Following discovery, the tenant and the landlord each moved for summary judgment on the foregoing defense. The court granted the tenant's motion and denied the owner's cross motion, relying primarily upon our decision in 182 Fifth Ave. v Design Dev. Concepts. The owner now appeals.

We reject the owner's assertion that the sale of the Loft Law rights here ended the unit's eligibility for rent stabilization. In 182 Fifth Ave., this Court confronted a circumstance identical to this one: the owner of a loft covered by the Loft Law purchased the protected occupant's rights under MDL § 286(12) and then leased the unit for residential purposes. We held that where, as here, the building contains six or more residential units, it is subject to rent stabilization by virtue of ETPA "notwithstanding the sale of Loft Law rights by a prior tenant" (300 AD2d at 199; see also Matter of 315 Berry St. Corp. v Hanson Fine Arts, 39 AD3d 656 [2007], lv dismissed 10 NY3d 742 [2008]).

The result in 182 Fifth Ave. and its progeny is amply supported by the plain language of MDL § 286(12), which reads as follows: No waiver of rights pursuant to this article by a residential occupant qualified for protection pursuant to this article made prior to the effective date of the act which added this article shall be accorded any force or effect; however, subsequent to the effective date an owner and a residential occupant may agree to the purchase by the owner of such person's rights in a unit (emphasis added). By its own terms, MDL § 286(12) applies only to the purchase of an occupant's Loft Law rights. The statute says nothing about rent stabilization or ETPA; it says nothing about any subsequent tenant's rights; indeed, it says nothing about deregulating units in any way whatsoever. The purchase of rights permitted in this section is thus necessarily limited to an occupant's rights under the Loft Law.

This conclusion is bolstered by the Loft Board's own regulations, which contemplate that units formerly covered by the Loft Law may be subject to rent stabilization even after they have been "deregulated" under the Loft Law. These regulations provide that an owner has two options after a sale of rights under MDL § 286(12). First, the owner may return the unit to its lawful commercial use, in which event the owner must file a certificate with the Loft Board and submit to a Loft Board inspection to confirm that all residential fixtures have been removed (29 RCNY § 2-10[c][1]). The owner here does not claim to have availed itself of this option. Indeed, it issued the tenant a residential lease.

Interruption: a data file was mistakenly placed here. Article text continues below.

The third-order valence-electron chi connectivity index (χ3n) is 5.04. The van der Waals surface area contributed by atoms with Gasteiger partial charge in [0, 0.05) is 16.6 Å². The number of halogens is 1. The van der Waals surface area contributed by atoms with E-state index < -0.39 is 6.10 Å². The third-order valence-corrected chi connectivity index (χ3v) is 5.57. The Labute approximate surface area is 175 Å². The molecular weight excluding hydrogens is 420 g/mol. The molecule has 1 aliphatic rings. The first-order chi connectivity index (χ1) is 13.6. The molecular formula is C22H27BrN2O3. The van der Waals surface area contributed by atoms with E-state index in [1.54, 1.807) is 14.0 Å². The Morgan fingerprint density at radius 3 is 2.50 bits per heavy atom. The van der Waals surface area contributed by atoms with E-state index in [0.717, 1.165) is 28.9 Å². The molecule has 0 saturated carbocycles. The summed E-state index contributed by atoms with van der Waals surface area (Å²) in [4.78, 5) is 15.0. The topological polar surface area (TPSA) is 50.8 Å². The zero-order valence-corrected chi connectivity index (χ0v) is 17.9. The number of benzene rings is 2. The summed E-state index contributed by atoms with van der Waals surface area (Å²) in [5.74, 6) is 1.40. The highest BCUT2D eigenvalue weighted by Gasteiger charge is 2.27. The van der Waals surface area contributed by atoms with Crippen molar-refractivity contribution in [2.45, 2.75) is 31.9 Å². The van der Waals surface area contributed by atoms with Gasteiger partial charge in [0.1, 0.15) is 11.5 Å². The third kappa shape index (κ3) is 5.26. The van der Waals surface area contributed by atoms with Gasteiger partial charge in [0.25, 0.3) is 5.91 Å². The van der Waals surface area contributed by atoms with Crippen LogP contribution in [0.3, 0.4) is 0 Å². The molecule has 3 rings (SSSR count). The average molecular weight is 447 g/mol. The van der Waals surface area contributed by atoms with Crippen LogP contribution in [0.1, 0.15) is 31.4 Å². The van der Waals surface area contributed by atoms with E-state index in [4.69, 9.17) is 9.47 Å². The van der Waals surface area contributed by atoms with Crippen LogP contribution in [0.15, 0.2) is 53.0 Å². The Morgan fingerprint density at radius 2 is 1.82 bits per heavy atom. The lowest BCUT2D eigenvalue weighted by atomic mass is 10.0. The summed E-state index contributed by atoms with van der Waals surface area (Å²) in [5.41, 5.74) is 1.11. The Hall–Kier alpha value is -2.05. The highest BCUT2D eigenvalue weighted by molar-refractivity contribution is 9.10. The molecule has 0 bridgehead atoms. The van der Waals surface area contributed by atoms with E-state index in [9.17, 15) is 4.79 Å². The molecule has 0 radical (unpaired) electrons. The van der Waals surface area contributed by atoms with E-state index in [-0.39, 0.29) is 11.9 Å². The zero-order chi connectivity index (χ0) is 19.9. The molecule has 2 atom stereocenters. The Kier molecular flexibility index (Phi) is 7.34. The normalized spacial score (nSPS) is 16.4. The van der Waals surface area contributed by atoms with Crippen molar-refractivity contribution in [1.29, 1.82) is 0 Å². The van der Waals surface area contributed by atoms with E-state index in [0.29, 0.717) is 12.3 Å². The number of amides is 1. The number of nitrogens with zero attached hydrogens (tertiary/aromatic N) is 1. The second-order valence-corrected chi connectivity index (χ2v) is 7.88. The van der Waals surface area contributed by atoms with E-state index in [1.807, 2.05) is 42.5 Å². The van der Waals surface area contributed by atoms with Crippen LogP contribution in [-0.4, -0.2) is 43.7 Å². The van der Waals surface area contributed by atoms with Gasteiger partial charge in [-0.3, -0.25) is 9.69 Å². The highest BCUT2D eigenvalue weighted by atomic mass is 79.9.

Under the regulation, the second option offered by the Loft Law upon a sale pursuant to MDL § 286(12) is to continue residential use, except that the owner must legalize the unit under the Loft Law and it may remain subject to rent regulation (29 RCNY § 2-10[c][2]): Residential use. If the unit is to remain residential, the owner remains subject to all the requirements of Article 7-C, and regulations and orders of the Board, including the legalization requirements of Multiple Dwelling Law § 284, except that the unit is no longer subject to rent regulation where coverage under Article 7-C was the sole basis for such rent regulation, provided that there is no finding by the Loft Board of harassment as to any occupant(s) of the unit which has not been terminated pursuant to § 2-02(d)(2) of the Board's Harassment Regulations. During the period of its IMD status, the IMD unit may be converted to non-residential use, as set forth in § 2-10(c)(1) of these regulations, except that a harassment finding made after a sale shall not bar conversion of the unit to non-residential use. The only other "such rent ...